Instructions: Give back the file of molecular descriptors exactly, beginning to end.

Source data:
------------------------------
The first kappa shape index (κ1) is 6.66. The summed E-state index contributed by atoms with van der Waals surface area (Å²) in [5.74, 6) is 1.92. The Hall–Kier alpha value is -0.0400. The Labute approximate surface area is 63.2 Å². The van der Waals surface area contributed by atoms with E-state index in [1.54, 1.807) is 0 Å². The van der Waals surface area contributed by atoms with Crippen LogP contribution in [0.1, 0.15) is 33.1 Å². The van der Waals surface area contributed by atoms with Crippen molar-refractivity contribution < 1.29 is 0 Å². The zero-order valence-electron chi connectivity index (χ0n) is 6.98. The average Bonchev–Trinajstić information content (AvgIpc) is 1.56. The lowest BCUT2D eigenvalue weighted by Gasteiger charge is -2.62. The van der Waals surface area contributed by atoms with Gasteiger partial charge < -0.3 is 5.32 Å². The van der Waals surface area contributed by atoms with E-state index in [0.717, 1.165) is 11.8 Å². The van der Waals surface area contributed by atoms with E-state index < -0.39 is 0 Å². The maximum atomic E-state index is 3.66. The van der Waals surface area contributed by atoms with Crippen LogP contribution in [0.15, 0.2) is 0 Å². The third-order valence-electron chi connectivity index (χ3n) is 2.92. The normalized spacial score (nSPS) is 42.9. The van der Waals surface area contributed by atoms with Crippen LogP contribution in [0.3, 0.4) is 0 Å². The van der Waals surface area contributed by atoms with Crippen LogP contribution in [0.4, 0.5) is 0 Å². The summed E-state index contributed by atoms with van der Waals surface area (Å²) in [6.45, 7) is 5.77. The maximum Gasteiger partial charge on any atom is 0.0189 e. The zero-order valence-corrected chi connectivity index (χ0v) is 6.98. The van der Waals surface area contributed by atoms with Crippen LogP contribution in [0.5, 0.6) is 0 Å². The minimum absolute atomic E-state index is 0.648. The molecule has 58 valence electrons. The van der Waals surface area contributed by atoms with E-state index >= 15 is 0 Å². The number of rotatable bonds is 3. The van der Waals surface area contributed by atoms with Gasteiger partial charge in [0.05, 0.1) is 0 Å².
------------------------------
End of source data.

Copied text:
The first kappa shape index (κ1) is 6.66. The summed E-state index contributed by atoms with van der Waals surface area (Å²) in [5.74, 6) is 1.92. The Hall–Kier alpha value is -0.0400. The Labute approximate surface area is 63.2 Å². The van der Waals surface area contributed by atoms with E-state index in [1.54, 1.807) is 0 Å². The van der Waals surface area contributed by atoms with Crippen LogP contribution in [0.1, 0.15) is 33.1 Å². The van der Waals surface area contributed by atoms with Crippen molar-refractivity contribution < 1.29 is 0 Å². The zero-order valence-electron chi connectivity index (χ0n) is 6.98. The average Bonchev–Trinajstić information content (AvgIpc) is 1.56. The lowest BCUT2D eigenvalue weighted by Gasteiger charge is -2.62. The van der Waals surface area contributed by atoms with Gasteiger partial charge < -0.3 is 5.32 Å². The van der Waals surface area contributed by atoms with E-state index in [0.717, 1.165) is 11.8 Å². The van der Waals surface area contributed by atoms with E-state index < -0.39 is 0 Å². The maximum atomic E-state index is 3.66. The van der Waals surface area contributed by atoms with Crippen LogP contribution in [0.15, 0.2) is 0 Å². The third-order valence-electron chi connectivity index (χ3n) is 2.92. The normalized spacial score (nSPS) is 42.9. The van der Waals surface area contributed by atoms with Crippen LogP contribution in [0.3, 0.4) is 0 Å². The van der Waals surface area contributed by atoms with Crippen LogP contribution in [0.4, 0.5) is 0 Å². The summed E-state index contributed by atoms with van der Waals surface area (Å²) in [6.45, 7) is 5.77. The maximum Gasteiger partial charge on any atom is 0.0189 e. The zero-order valence-corrected chi connectivity index (χ0v) is 6.98. The van der Waals surface area contributed by atoms with Crippen LogP contribution in [0.5, 0.6) is 0 Å². The minimum absolute atomic E-state index is 0.648. The molecule has 58 valence electrons. The van der Waals surface area contributed by atoms with E-state index >= 15 is 0 Å². The number of rotatable bonds is 3. The van der Waals surface area contributed by atoms with Gasteiger partial charge in [0.05, 0.1) is 0 Å².